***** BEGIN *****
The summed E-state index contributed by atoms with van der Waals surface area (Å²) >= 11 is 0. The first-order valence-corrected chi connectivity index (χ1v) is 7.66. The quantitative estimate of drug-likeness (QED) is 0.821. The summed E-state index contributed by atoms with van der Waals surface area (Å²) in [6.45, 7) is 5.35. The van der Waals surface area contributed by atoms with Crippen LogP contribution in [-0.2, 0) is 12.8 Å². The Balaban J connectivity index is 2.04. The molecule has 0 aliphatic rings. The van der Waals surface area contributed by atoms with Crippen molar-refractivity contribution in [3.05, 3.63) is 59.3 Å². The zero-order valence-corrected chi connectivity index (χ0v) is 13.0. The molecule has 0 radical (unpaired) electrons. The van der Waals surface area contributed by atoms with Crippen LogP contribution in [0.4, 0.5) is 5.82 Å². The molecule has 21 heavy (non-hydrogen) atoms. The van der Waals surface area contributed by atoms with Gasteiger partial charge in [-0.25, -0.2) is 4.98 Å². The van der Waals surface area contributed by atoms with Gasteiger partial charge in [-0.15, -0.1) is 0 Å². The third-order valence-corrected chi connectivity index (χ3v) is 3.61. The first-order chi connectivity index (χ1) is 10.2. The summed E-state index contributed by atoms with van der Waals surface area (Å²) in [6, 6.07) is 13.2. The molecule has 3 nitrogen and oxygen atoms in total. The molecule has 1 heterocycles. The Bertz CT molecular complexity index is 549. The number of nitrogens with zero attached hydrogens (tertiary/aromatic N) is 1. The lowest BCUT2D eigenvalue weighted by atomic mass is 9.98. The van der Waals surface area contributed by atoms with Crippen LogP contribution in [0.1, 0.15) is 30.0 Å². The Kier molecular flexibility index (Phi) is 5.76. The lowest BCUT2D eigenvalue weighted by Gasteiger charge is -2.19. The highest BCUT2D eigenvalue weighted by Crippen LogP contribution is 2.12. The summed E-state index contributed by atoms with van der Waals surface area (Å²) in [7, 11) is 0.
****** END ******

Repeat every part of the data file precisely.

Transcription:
The summed E-state index contributed by atoms with van der Waals surface area (Å²) >= 11 is 0. The first-order valence-corrected chi connectivity index (χ1v) is 7.66. The quantitative estimate of drug-likeness (QED) is 0.821. The summed E-state index contributed by atoms with van der Waals surface area (Å²) in [6.45, 7) is 5.35. The van der Waals surface area contributed by atoms with Crippen LogP contribution in [-0.2, 0) is 12.8 Å². The Balaban J connectivity index is 2.04. The molecule has 0 aliphatic rings. The van der Waals surface area contributed by atoms with Crippen molar-refractivity contribution in [3.05, 3.63) is 59.3 Å². The zero-order valence-corrected chi connectivity index (χ0v) is 13.0. The molecule has 0 radical (unpaired) electrons. The van der Waals surface area contributed by atoms with Crippen LogP contribution in [0.4, 0.5) is 5.82 Å². The molecule has 21 heavy (non-hydrogen) atoms. The van der Waals surface area contributed by atoms with Gasteiger partial charge in [-0.25, -0.2) is 4.98 Å². The van der Waals surface area contributed by atoms with Gasteiger partial charge in [-0.15, -0.1) is 0 Å². The third-order valence-corrected chi connectivity index (χ3v) is 3.61. The first-order chi connectivity index (χ1) is 10.2. The summed E-state index contributed by atoms with van der Waals surface area (Å²) in [6, 6.07) is 13.2. The molecule has 3 nitrogen and oxygen atoms in total. The molecule has 1 heterocycles. The Bertz CT molecular complexity index is 549. The number of nitrogens with zero attached hydrogens (tertiary/aromatic N) is 1. The lowest BCUT2D eigenvalue weighted by atomic mass is 9.98. The van der Waals surface area contributed by atoms with Crippen LogP contribution in [0.1, 0.15) is 30.0 Å². The Kier molecular flexibility index (Phi) is 5.76. The lowest BCUT2D eigenvalue weighted by Gasteiger charge is -2.19. The highest BCUT2D eigenvalue weighted by Crippen LogP contribution is 2.12. The summed E-state index contributed by atoms with van der Waals surface area (Å²) in [7, 11) is 0.